There are lots of recommendations for summer reading including some good ones from Anna Carey in The Irish Times here. I’ve got the wonderful George Saunders on my list myself but for the moment, here’s the pile I’m going through:
Nuala O’Connor – Joyride to Jupiter A wonderful collection of short stories published by New Island.
Do watch out for my interview with Nuala and a wonderful givaway coming on 19th July as part of her Virtual Book Tour.
Ethel Rohan – The Weight of Him A heartbreaking novel about love, suicide, and family. I just read the last page today and took a deep breath – poignant and moving.
Later this summer I’ll be featuring Ethel on this blog!
Tariq Ali – Fear of Mirrors First published in 1998, and a fall of communism novel, it fits right in with some of the research I am currently doing for my novels
Sheila Rowbotham – Women, Resistance and Revolution The first of my non-fiction reads – again, a reissue from the wonderful Verso – so looking forward to this one.
Norman Geras – The Legacy of Rosa Luxemburg There’s always more to learn about historical figures who you think you know or know about…
Arthur Koestler – Spanish Testament An original 1937 Left Book Edition of Koestler’s fine analysis of 1930s Spain. And the question that the historical novelist considers is this: how do you get ‘at the facts’ in the days of dictatorships and war (even without the fake news of these days)?
I’m deep in a long writing project and alternating between writing, researching, and writing some more. It is growing – slowly – but still growing.
On the days when I am wondering why I am doing this – when my characters fail to speak when I need them to, or when that great plot line falls flat on the page – I need to remind myself that this is all part of a larger process.
A novel is not composed in isolation and the journey it makes from the jumble that is the writer’s mind (my own!), through the editing process, the reading and advice from agents and publishers until finally it becomes a book – is a long one indeed.
This business of writing, this craft of creativity is strange.
And I remember an article I wrote just over a year ago for Writing.ie – Because I do.
Creativity and industry are like two tracks, running parallel, sometimes crossing over, or intertwining. Other times changing direction, making choices, and moving slowly. And on these tracks sit the carriages of desire and ego. And you’re feeling them….Tracks, as we all know, join, and split, and move towards each other, a singular destination for a journey. Beside creativity is industry. Without it what you produce is not going to move beyond that track, or even out of the carriage.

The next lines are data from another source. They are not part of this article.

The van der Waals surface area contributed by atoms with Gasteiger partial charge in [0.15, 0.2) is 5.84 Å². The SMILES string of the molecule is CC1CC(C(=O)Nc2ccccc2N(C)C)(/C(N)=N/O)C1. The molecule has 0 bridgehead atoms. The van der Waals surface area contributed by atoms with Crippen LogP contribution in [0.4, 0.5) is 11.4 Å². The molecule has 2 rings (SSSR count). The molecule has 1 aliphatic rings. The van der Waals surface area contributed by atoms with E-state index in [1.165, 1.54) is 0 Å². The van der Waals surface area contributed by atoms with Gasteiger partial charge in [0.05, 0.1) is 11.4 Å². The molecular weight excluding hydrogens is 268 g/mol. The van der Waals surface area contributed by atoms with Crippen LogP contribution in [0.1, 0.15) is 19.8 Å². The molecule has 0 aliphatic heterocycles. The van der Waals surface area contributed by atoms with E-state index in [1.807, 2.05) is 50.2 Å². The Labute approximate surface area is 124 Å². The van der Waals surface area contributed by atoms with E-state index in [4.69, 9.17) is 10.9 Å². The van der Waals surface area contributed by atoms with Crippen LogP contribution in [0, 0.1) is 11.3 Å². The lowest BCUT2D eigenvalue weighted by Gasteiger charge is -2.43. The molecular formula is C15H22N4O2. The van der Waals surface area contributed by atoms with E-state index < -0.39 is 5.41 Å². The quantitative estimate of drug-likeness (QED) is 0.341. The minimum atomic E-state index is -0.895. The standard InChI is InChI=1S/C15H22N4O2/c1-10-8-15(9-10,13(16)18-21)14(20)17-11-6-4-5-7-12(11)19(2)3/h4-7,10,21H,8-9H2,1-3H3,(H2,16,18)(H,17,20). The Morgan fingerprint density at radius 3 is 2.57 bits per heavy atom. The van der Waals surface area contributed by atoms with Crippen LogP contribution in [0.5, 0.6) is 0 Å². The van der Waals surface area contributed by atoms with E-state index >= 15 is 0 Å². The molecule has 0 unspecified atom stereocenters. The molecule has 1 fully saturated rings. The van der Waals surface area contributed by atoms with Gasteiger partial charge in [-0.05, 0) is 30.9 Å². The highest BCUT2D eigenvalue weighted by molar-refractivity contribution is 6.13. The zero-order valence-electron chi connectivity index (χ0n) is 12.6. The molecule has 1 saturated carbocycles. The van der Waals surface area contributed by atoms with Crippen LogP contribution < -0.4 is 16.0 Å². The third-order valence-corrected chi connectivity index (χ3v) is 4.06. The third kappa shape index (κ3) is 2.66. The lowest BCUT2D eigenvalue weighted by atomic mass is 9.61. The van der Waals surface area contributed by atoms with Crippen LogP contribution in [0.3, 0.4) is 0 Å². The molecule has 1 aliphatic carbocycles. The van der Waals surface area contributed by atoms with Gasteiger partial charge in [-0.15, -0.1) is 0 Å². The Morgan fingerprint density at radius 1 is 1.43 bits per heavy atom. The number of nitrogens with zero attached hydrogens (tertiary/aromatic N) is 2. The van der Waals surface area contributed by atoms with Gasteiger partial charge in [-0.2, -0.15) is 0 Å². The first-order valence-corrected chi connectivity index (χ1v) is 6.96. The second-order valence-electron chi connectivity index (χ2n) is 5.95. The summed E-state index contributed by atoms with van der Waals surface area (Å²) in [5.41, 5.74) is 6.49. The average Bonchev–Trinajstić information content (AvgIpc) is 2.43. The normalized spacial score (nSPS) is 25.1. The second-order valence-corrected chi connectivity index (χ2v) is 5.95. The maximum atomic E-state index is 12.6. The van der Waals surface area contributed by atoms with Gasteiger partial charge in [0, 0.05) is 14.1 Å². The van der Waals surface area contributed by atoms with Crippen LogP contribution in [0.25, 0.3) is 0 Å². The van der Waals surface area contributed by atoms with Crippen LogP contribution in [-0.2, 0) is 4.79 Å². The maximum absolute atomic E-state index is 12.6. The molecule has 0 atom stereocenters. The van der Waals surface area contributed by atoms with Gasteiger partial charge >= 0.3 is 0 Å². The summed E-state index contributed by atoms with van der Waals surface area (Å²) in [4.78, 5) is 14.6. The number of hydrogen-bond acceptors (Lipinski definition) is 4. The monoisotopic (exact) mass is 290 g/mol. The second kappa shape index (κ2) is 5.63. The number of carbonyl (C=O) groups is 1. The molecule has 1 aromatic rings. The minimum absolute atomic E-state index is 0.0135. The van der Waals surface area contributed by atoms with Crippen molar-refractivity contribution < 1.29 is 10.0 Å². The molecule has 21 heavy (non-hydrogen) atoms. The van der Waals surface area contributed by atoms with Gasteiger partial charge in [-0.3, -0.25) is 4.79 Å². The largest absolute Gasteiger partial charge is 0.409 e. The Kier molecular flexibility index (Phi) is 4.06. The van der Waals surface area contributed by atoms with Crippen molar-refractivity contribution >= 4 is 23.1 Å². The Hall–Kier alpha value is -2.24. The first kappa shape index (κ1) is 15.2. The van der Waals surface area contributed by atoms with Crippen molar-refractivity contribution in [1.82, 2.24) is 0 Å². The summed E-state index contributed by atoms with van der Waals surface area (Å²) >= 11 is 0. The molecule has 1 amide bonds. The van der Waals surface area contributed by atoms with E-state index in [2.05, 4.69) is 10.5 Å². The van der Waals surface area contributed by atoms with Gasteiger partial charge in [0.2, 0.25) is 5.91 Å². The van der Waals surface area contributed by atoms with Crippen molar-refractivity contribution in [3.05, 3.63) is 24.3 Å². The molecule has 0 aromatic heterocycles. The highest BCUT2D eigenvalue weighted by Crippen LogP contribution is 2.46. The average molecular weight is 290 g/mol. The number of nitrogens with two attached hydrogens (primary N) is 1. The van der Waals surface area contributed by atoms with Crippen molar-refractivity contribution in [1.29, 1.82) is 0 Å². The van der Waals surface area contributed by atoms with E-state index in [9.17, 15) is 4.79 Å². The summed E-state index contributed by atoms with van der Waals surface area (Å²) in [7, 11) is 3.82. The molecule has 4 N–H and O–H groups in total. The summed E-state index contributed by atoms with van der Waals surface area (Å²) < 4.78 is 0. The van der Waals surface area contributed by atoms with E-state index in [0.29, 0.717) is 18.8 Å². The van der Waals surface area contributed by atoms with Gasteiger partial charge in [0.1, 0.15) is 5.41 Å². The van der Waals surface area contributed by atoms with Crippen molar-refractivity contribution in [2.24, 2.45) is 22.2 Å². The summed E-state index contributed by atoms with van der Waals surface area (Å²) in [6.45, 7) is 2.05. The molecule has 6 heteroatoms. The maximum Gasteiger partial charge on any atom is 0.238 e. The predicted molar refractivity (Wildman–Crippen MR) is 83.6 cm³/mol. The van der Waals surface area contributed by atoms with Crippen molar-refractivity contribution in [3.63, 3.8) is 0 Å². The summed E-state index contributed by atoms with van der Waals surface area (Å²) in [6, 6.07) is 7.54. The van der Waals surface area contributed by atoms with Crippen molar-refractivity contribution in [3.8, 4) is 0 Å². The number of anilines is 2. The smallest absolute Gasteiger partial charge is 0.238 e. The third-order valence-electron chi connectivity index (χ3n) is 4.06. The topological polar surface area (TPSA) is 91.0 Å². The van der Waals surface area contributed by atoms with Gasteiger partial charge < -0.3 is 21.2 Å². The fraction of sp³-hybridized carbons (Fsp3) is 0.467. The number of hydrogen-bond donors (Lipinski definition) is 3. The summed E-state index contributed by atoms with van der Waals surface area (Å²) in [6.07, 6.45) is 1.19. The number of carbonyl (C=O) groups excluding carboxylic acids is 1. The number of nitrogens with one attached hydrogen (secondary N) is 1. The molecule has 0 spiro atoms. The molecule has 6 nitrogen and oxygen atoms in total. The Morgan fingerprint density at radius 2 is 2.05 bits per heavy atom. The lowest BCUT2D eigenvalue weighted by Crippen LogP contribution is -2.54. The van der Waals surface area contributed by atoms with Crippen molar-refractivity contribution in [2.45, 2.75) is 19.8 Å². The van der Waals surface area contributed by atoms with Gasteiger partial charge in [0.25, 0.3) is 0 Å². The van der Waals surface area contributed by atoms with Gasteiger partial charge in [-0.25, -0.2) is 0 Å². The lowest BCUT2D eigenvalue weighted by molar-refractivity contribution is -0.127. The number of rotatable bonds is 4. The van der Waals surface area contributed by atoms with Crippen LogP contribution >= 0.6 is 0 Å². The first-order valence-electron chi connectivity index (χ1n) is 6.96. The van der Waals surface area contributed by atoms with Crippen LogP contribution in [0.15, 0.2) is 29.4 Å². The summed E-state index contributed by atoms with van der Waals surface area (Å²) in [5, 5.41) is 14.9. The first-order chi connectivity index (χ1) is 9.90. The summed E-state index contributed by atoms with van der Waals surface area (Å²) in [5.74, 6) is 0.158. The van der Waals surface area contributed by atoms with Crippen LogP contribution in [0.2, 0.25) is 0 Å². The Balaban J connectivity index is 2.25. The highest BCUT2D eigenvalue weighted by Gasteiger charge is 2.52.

And I recall what Anne Lamott said about adding life to form. And I read the last line of my article. Truth can be seen, and felt, in writing. And in living.
And I’m reassured.
Let life burst out from the seams of routine. Add life to the form that you are creating. For the story to be real, the page needs to provoke feeling.
So let the words come – or not – but always, let the living continue.
I so love falling from writing into reading, the worlds and words jumbling and scrambling, and allowing myself to wallow in places where normally I’d be plotting my escape:
- a field of corn and a house that breathes and lives; and watches
- children forge and destroy friendships
- adults teach magic through books written in wonderful script….
And I find myself loving children’s fiction and all it teaches me about what it means to be human, and more than anything, the joy, wonder, and exhilarating fear of my children as I read, ‘acting out’ as I do so, and allowing that clock to tick until the tired eyes happily close.
And I consider the purpose of all we do – create, engage in and with, and enjoy art in all its forms. As Flannery O’ Connor puts it in the thought-provoking book Mysteries and Manners: Occasional Prose
The virtues of art, like the virtues of faith are such that they reach beyond the limitations of the intellect, beyond any mere theory that a writer may entertain…the image of ultimate reality as it can be glimpsed in some aspect of the human situation […] Anything that helps you see, anything that makes you look. The writer should never be ashamed of staring. There is nothing that doesn’t require his attention.